For over three decades, folks in the sleepy bedroom community between Dallas and Fort Worth had to travel to the city for a nice round of golf. Not that the city was far, or that there was a shortage of golf courses, but Euless homeowners definitely did not have a golf course in their backyard to call their own.
It took this city long enough, but once Euless decided to build a golf course, they did it right.
Looking back there was so much one could second guess. They named it Texas Star. Who would be bold enough to name a golf course Texas Star in the proud Lone Star State — that’s just setting you up for a letdown.
Then they put it smack dab in the middle of Pipeline Road’s industrial area — another potential mistake.
But the second guessers are gone. Renowned golf architect Keith Foster was picked to design it. He created a strategic par-71 test of 6,936 yards with targets and options in abundance. Foster sculpted it out of 275 acres of rolling terrain with 100-year old oaks and natural woodlands, tall native grasses and Hurricane Creek traversing through it.
Texas Star became a stroll in the Texas Hill Country, instead of a walk through an industrial park. All this right in the middle of the Dallas-Fort Worth Metroplex, only minutes away from D-FW Airport.
No doubt Texas Star Golf Course is one of the elite upscale, daily-fee golf experiences in Texas.
“This can be a very difficult course, especially when you play from the back tees, and when the pins are in tough places,” said Duff Cunningham, the Head PGA Golf Professional and a native of Cleburne. “The greens have very subtle breaks and they are hard to see, but G2 bentgrass it is one of the best putting surfaces you will see anywhere.
“There are some forced carries over the natural grasses and environmentally sensitive areas, but only No. 7 has a carry that is 200 yards from the back tees,” Cunningham said. “Another unique thing people like are the black and white poles in the center of the fairways marking 150 yards out.”
When it opened in May 1997 it was the first golf course in Texas to use Penn G-2 Bent Grass greens, Cunningham said. That certainly has been a struggle in the Texas heat. The greens were lost last year, but the management has a plan to preserve these great putting surfaces.
When the triple-digit temps arrive, Texas Star limits play to 100 golfers per day and they try to confine the number of golfers on the course during the hottest times of the day. The course is closed on Tuesdays.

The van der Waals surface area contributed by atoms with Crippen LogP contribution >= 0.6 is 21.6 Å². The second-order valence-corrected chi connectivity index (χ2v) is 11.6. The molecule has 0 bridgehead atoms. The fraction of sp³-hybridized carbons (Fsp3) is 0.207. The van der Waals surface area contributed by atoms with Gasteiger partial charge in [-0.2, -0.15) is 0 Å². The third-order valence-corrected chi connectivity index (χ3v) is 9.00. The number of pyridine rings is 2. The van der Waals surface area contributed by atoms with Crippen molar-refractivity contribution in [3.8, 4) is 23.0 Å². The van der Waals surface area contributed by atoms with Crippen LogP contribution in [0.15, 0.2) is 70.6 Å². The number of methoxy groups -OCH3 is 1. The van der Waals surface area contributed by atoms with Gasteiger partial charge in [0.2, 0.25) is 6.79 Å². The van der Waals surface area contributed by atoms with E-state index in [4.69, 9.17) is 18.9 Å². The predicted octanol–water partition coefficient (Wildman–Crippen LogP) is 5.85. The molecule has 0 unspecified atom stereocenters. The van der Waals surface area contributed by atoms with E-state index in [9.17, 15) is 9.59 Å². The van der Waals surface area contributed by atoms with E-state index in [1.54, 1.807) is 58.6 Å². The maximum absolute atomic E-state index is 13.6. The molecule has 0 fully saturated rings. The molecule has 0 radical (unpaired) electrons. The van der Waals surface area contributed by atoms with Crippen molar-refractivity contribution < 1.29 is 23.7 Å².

The only negative is that at times Texas Star is a cart path only golf course — one of the greatest promoters of slow play.
Signature hole? Foster thinks there are 18 of them, but the finishing holes are really intersting. No. 9, a par-4, 422 yards, is the No. 2 handicap hole. It’s named Devil’s Point and requires thought for the long hitters. There’s water crossing the fairway about 100 yards out.
In fact, you must contend with water on holes 2, 8, 9, 10, 11, and 18. Other obstacles include ridges, grass bunkers, sand and Scottish-links style eyebrows — which are basically protrusions and upheavals of turf right there in the middle of the fairways or spots you wouldn’t imagine.
Johnson’s Crossing opens the back nine with an uphill tee shot on a 539-yard par-5 that slopes left. The tee shot must clear two large fairway bunkers, then you have to negotiate the creek which crosses in front of the green.
Double Barrel on 11 gives you the option of going low left or high right on the tee shot. It’s only a 337-yard par-4, but there are three bunkers surrounded by thick grass on a ridge in the middle of the fairway.
On 13, Coyote Bluff, you have a blind tee shot that doglegs slightly left. Hit a good one and you can see the green well below you on this 414-yarder. Battle Cry, the 370-yard par-4 15 is the best-looking hole with a waterfall centerpiece. You have the option of hitting it long and right over the creek to have the best angle to the green. You can also hit it straight and short of the creek, dodging a bunker, to have an uphill shorter second shot.
Presidio, the short and scenic 179-yard downhill par-3, follows as No. 16. The hole spotlights a stacked rock wall edging the creek on the right.
The finale, named Deguello, is a par-5, 535-yarder filled with target options. There’s water on the first and second shots and average players will have to hit a shorter second shot because the creek crosses the fairway. You will also have to steer clear of a fairway bunker right near the 150-yard pole. Big hitters going for the green in two have to watch out for hanging the shot right, because the creek passes to the right of the green.
“I never thought I would find a course this nice anywhere in this part of the country,” said Mike Conners. “It’s a tough course — a lot of water, a lot of hazards, a lot of trees, rolling hills, fantastic greens, beautiful views, great staff and wonderful clubhouse. When you first drive up to the course you are in an industrial park. Don’t let first impressions fool you. It is one of the most interesting courses I have played.
“I may sound prejudiced, but I have played courses all over the world, to include Japan, Korea, the Philippines, Hawaii, Italy, Germany and the Caribbean. Only one course I have played is as interesting as the Texas Star course and that is the Princeville course in Kauai! I recommend this course to everyone I meet. After playing Texas Star you will want to throw rocks at most courses you have played.”
“I like the fact that every hole seems to be unique and has it’s own special characteristics,” said Joe Dryden of Euless.
Texas Star is a winner and it’s unique — from the rustic water cooler setups (the wood and tin were rescued from an old barn demolition) to the clubhouse that looks like a Hill Country ranch house. There’s even the Raven’s Grille where you can get a chicken-fried steak that will cover your plate.